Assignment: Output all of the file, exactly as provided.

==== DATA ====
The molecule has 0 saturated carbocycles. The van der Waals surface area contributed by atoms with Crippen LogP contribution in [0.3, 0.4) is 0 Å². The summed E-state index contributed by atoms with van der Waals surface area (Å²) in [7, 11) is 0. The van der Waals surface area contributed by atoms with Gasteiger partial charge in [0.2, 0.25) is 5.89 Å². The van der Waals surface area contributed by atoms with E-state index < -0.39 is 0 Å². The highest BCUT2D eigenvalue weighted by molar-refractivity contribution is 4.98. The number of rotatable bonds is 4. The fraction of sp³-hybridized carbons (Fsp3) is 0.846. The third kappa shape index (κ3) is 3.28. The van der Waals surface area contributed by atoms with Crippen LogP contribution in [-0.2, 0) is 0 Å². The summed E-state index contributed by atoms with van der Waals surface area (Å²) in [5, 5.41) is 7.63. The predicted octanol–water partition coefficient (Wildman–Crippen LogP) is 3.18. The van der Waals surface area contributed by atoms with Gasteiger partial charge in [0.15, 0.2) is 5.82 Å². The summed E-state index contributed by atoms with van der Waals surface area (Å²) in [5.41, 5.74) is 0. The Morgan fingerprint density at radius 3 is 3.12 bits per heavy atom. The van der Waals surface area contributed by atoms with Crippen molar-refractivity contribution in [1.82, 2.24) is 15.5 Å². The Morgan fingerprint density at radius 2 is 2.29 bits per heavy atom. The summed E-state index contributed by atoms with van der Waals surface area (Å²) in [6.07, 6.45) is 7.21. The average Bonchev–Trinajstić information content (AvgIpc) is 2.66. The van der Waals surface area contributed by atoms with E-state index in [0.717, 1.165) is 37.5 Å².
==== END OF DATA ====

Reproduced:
The molecule has 0 saturated carbocycles. The van der Waals surface area contributed by atoms with Crippen LogP contribution in [0.3, 0.4) is 0 Å². The summed E-state index contributed by atoms with van der Waals surface area (Å²) in [7, 11) is 0. The van der Waals surface area contributed by atoms with Gasteiger partial charge in [0.2, 0.25) is 5.89 Å². The van der Waals surface area contributed by atoms with E-state index < -0.39 is 0 Å². The highest BCUT2D eigenvalue weighted by molar-refractivity contribution is 4.98. The number of rotatable bonds is 4. The fraction of sp³-hybridized carbons (Fsp3) is 0.846. The third kappa shape index (κ3) is 3.28. The van der Waals surface area contributed by atoms with Crippen LogP contribution in [-0.2, 0) is 0 Å². The summed E-state index contributed by atoms with van der Waals surface area (Å²) in [5, 5.41) is 7.63. The predicted octanol–water partition coefficient (Wildman–Crippen LogP) is 3.18. The van der Waals surface area contributed by atoms with Gasteiger partial charge in [0.15, 0.2) is 5.82 Å². The summed E-state index contributed by atoms with van der Waals surface area (Å²) in [5.41, 5.74) is 0. The Morgan fingerprint density at radius 3 is 3.12 bits per heavy atom. The van der Waals surface area contributed by atoms with Crippen molar-refractivity contribution in [1.82, 2.24) is 15.5 Å². The Morgan fingerprint density at radius 2 is 2.29 bits per heavy atom. The summed E-state index contributed by atoms with van der Waals surface area (Å²) in [6.07, 6.45) is 7.21. The average Bonchev–Trinajstić information content (AvgIpc) is 2.66. The van der Waals surface area contributed by atoms with E-state index in [0.717, 1.165) is 37.5 Å².